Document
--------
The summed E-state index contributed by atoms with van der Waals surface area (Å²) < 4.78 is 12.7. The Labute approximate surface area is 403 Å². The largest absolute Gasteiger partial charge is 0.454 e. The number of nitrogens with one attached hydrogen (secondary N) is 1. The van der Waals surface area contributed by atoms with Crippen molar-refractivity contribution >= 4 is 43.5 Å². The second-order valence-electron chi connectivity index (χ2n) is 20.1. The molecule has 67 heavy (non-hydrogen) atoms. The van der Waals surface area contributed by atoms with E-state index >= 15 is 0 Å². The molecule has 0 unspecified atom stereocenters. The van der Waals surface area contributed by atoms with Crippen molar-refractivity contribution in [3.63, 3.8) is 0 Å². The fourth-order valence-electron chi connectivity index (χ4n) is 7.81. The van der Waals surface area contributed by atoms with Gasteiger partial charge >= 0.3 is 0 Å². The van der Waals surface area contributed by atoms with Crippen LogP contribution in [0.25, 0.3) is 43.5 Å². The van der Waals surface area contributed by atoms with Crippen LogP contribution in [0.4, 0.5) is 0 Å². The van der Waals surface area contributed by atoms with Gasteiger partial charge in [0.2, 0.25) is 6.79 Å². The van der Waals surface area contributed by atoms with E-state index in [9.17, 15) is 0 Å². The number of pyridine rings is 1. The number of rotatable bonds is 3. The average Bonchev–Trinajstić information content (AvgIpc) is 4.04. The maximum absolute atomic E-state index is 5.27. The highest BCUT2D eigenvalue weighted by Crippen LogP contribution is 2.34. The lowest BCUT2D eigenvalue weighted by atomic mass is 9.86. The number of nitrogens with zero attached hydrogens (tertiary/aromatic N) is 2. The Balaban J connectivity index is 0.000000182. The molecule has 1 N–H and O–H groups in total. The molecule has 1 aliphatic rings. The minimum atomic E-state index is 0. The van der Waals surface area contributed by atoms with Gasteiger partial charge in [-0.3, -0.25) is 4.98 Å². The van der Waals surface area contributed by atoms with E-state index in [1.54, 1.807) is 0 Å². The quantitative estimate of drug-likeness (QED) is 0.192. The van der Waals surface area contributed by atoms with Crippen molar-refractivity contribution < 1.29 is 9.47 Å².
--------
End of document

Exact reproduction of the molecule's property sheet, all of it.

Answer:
The summed E-state index contributed by atoms with van der Waals surface area (Å²) < 4.78 is 12.7. The Labute approximate surface area is 403 Å². The largest absolute Gasteiger partial charge is 0.454 e. The number of nitrogens with one attached hydrogen (secondary N) is 1. The van der Waals surface area contributed by atoms with Crippen molar-refractivity contribution >= 4 is 43.5 Å². The second-order valence-electron chi connectivity index (χ2n) is 20.1. The molecule has 67 heavy (non-hydrogen) atoms. The van der Waals surface area contributed by atoms with E-state index >= 15 is 0 Å². The molecule has 0 unspecified atom stereocenters. The van der Waals surface area contributed by atoms with Crippen molar-refractivity contribution in [3.63, 3.8) is 0 Å². The fourth-order valence-electron chi connectivity index (χ4n) is 7.81. The van der Waals surface area contributed by atoms with Gasteiger partial charge >= 0.3 is 0 Å². The van der Waals surface area contributed by atoms with Crippen LogP contribution in [0.25, 0.3) is 43.5 Å². The van der Waals surface area contributed by atoms with Crippen LogP contribution in [0.4, 0.5) is 0 Å². The van der Waals surface area contributed by atoms with Gasteiger partial charge in [0.2, 0.25) is 6.79 Å². The van der Waals surface area contributed by atoms with E-state index in [9.17, 15) is 0 Å². The number of pyridine rings is 1. The number of rotatable bonds is 3. The average Bonchev–Trinajstić information content (AvgIpc) is 4.04. The maximum absolute atomic E-state index is 5.27. The highest BCUT2D eigenvalue weighted by Crippen LogP contribution is 2.34. The lowest BCUT2D eigenvalue weighted by atomic mass is 9.86. The number of nitrogens with zero attached hydrogens (tertiary/aromatic N) is 2. The Balaban J connectivity index is 0.000000182. The molecule has 1 N–H and O–H groups in total. The molecule has 1 aliphatic rings. The minimum atomic E-state index is 0. The van der Waals surface area contributed by atoms with Gasteiger partial charge in [-0.3, -0.25) is 4.98 Å². The van der Waals surface area contributed by atoms with E-state index in [1.54, 1.807) is 0 Å². The quantitative estimate of drug-likeness (QED) is 0.192. The van der Waals surface area contributed by atoms with Crippen molar-refractivity contribution < 1.29 is 9.47 Å².